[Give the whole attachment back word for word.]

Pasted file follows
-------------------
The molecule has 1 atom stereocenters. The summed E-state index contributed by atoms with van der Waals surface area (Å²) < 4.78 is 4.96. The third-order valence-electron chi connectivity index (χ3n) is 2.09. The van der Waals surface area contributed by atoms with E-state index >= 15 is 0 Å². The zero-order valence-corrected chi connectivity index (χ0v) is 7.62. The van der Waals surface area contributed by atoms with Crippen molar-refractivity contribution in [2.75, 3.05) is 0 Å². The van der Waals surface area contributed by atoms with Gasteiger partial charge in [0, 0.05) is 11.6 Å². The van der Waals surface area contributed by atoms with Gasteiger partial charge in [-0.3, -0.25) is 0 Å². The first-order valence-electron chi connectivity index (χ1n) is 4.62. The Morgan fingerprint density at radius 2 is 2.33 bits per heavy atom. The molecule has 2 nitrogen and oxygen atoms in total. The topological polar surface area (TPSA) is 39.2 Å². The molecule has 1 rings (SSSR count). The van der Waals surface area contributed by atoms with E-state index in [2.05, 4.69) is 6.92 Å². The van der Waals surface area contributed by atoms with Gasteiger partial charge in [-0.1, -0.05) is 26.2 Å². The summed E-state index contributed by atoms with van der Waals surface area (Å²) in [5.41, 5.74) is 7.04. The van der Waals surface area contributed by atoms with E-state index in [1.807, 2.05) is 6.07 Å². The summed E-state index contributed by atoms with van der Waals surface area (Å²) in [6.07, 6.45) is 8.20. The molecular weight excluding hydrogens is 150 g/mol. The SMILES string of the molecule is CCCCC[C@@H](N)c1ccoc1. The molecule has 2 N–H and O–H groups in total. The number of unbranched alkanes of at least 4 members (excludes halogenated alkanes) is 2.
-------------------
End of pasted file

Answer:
The molecule has 1 atom stereocenters. The summed E-state index contributed by atoms with van der Waals surface area (Å²) < 4.78 is 4.96. The third-order valence-electron chi connectivity index (χ3n) is 2.09. The van der Waals surface area contributed by atoms with E-state index >= 15 is 0 Å². The zero-order valence-corrected chi connectivity index (χ0v) is 7.62. The van der Waals surface area contributed by atoms with Crippen molar-refractivity contribution in [2.75, 3.05) is 0 Å². The van der Waals surface area contributed by atoms with Gasteiger partial charge in [0, 0.05) is 11.6 Å². The van der Waals surface area contributed by atoms with Gasteiger partial charge in [-0.3, -0.25) is 0 Å². The first-order valence-electron chi connectivity index (χ1n) is 4.62. The Morgan fingerprint density at radius 2 is 2.33 bits per heavy atom. The molecule has 2 nitrogen and oxygen atoms in total. The topological polar surface area (TPSA) is 39.2 Å². The molecule has 1 rings (SSSR count). The van der Waals surface area contributed by atoms with E-state index in [2.05, 4.69) is 6.92 Å². The van der Waals surface area contributed by atoms with Gasteiger partial charge in [-0.1, -0.05) is 26.2 Å². The summed E-state index contributed by atoms with van der Waals surface area (Å²) in [5.41, 5.74) is 7.04. The van der Waals surface area contributed by atoms with E-state index in [1.807, 2.05) is 6.07 Å². The summed E-state index contributed by atoms with van der Waals surface area (Å²) in [6.07, 6.45) is 8.20. The molecular weight excluding hydrogens is 150 g/mol. The SMILES string of the molecule is CCCCC[C@@H](N)c1ccoc1. The molecule has 2 N–H and O–H groups in total. The number of unbranched alkanes of at least 4 members (excludes halogenated alkanes) is 2.